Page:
College Game Plan

Competitive, but loving, quadruplets graduate from Virginia Tech

Susan Donaldson James, NBC News
Thomas Barwick | Digital Vision | Getty Images

They're noisy. They squabble. They challenge and torment each other. But at the end of the day, the Lomaka quadruplets share an incredible bond.

On Saturday, Greg, Steve, Chris and Kate received their diplomas together — the first set of quadruplets ever to graduate from Virginia Tech.

"It's been an incredible," Kate said of her college experience. "And even more of a blessing having my brothers here."

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Two of the four 22-year-olds will graduate summa cum laude and one, magna cum laude. But who's counting GPAs?

"We are all so different in our academics that there are no grade comparisons," Kate told NBC News.

But what I love," she said, "is we don't necessarily have to have a formal, 'I am sorry.' We recognize we all do stupid things, but we get over things easily."

It isn't known how many other quadruplets have graduated from the same university, but in recent years, a couple other sets have made headlines for all getting into the same college: The Crouch quadruplets of Danbury, Connecticut, all got into Yale this year, and the Jones quadruplets of Chesterton, Maryland, all attend Randolph-Macon College in Virginia.

Greg, a whiz with numbers, helps Kate with her math. And Steve and Greg are not only "blood brothers," but fraternity brothers, too. Three are resident advisers, and all four play intramural flag football together as the "Podsquad."

But in most arenas, each vies to be the best.

"I never liked to lose to any of three of them," Steve told NBC News. "Whatever we are doing, we make a competition out of it."

And being the only girl, Kate says she tends to the "butt of a lot of jokes."

A different path

The quads, of Richmond, Virginia, were first profiled in Virginia Tech Magazine. They were born in 1993, one of 277 sets of quadruplets born in the United States that year, according to the Centers for Disease Control and Prevention.

Before that, their parents Steve Lomaka, an accountant for a small construction business, and Tina Lomaka, a delivery room nurse, were told they could not have biological children and adopted Lauren, now 26. When she turned 3, they sought infertility treatments.

On April Fool's Day, the couple discovered Tina was pregnant with three babies. But soon, a fourth appeared on a sonogram. The quads were born on Oct. 8 at 31 weeks.

After the quads, the couple had a "miracle baby" — Matt, now 20, who was born with Down syndrome.

"It was hectic, but so is raising a child with disabilities," Tina, 56, told NBC News. "Once you go through babyhood, it's a piece of cake. They were best friends with each other and I didn't need to entertain them."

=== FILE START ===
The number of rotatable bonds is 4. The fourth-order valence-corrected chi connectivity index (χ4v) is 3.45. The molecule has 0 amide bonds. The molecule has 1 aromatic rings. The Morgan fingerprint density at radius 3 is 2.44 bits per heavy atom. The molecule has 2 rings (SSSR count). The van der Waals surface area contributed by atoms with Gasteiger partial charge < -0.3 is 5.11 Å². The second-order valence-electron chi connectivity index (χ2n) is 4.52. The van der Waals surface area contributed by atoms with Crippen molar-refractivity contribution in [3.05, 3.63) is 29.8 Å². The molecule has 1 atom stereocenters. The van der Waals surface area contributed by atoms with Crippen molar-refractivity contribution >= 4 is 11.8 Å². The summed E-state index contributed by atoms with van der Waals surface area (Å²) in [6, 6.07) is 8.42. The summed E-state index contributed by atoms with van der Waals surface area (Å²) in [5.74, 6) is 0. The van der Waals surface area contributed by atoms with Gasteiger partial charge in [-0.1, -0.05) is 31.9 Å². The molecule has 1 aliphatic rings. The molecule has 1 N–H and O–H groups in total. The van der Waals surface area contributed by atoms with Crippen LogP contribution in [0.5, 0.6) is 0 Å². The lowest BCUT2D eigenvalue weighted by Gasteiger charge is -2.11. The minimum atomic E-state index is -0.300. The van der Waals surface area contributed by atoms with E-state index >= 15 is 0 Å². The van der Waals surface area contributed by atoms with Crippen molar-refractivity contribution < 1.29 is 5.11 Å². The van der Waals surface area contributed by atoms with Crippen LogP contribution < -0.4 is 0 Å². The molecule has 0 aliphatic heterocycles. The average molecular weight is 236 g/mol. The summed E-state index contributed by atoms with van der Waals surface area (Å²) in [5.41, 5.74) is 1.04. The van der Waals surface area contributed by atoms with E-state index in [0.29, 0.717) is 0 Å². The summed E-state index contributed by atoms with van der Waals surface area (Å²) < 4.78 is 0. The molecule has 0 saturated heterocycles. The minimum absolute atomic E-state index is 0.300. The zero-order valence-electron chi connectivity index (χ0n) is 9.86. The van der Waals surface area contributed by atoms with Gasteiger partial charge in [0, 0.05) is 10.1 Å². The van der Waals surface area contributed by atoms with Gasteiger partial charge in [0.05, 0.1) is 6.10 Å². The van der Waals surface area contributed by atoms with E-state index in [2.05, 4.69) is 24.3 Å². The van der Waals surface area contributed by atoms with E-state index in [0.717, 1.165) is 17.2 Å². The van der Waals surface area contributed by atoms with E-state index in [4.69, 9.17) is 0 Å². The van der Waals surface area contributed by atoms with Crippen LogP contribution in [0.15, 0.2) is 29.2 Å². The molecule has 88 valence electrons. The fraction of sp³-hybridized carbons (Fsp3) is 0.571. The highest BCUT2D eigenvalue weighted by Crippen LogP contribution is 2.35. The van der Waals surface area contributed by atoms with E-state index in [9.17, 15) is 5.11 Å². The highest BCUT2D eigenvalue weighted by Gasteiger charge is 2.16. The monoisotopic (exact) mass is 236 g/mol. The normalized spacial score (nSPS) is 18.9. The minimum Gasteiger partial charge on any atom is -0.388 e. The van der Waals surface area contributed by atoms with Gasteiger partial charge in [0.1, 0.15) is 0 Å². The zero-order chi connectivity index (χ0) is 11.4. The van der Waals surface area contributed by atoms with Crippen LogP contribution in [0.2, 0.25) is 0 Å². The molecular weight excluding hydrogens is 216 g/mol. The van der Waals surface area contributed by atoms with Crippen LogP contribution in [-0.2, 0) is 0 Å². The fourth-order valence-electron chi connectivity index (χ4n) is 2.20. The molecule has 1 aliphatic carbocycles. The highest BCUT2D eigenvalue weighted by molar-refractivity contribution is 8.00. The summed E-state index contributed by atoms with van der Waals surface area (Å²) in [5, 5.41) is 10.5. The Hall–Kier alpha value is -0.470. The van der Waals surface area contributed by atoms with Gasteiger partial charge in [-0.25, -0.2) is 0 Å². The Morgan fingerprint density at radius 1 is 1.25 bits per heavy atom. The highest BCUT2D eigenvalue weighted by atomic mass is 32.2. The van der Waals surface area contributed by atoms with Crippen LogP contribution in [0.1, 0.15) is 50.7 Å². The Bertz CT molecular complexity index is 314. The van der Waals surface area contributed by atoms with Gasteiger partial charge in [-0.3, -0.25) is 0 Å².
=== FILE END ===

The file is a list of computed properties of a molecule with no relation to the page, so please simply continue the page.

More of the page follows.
Financing four college educations at once wasn't easy for the Lomakas, but Tina said they "split the responsibility 50-50" with the quads to pay for college.

"We got a few grants and three of them got room and board as resident advisers. But there was no multi-kid discount," she said.

So what's it like to be a quad?

"That's the most common question we are asked," Chris said. "Usually I turn the question back and ask if you have brothers or sisters. For us, it's what we have grown up with. It's normal."

An invitation to their home is always a noisy affair.

"It's always a zoo at our house," said fellow quad Steve. "There's so much going on."

Throughout their school years, they often shared classes or sports teams, but for the most part, they each have followed their own path.

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Greg, a statistics major who will be an analyst for Elephant Insurance after a year's training in Wales, considers himself the "peace mentor."

"When fights come up, I keep everything in harmony and make sure we are happy and having a good time," he said. "I am also not one to take risks — though I was the first to get a tattoo."

Greg is involved in the Catholic community at VT and plays club frisbee.

Steve, who studied information technology and will be consulting for Deloitte Digital in Virginia after graduation, says he is the party animal. "I tend to take more risks," he said. "And in a bad way, at times."

Chris, who double majored in building construction and real estate and will move to Hawaii to be a field engineer for Hensel Phelps Construction, says he is "much more introverted and laid back."

"I like my alone time," he said. "And I am not as adventurous as my other siblings."

Chris is an ambassador for VT's construction department and has been serving in student government. He also works for the football's strength and conditioning program.

Kate, who majored in human nutrition, food and exercise, and is vice president of the physical therapy club, will pursue a doctorate at Virginia Commonwealth University in Richmond.

"I do a good job of engaging with my brothers in what I am passionate about and bring them together," she said.

The quads are often asked if they have a certain telepathy, like twins.

"We can't read each other's minds," Kate said. "But we have a really good sense of each other's emotions."

Steve admits Kate "does the best job of anyone else" keeping the quads in balance.

"Personally, if I am having a bad day, I go to Kate to help ease my worries," he said. "She takes a lot of crap, but she is definitely the caregiver."

Tina Lomaka said she is proud that her graduating quads are independent.

"Their relationship is unique," she said. "Even with their different personalities, they are always there for one another ... They never argue about who is smarter and always support each other."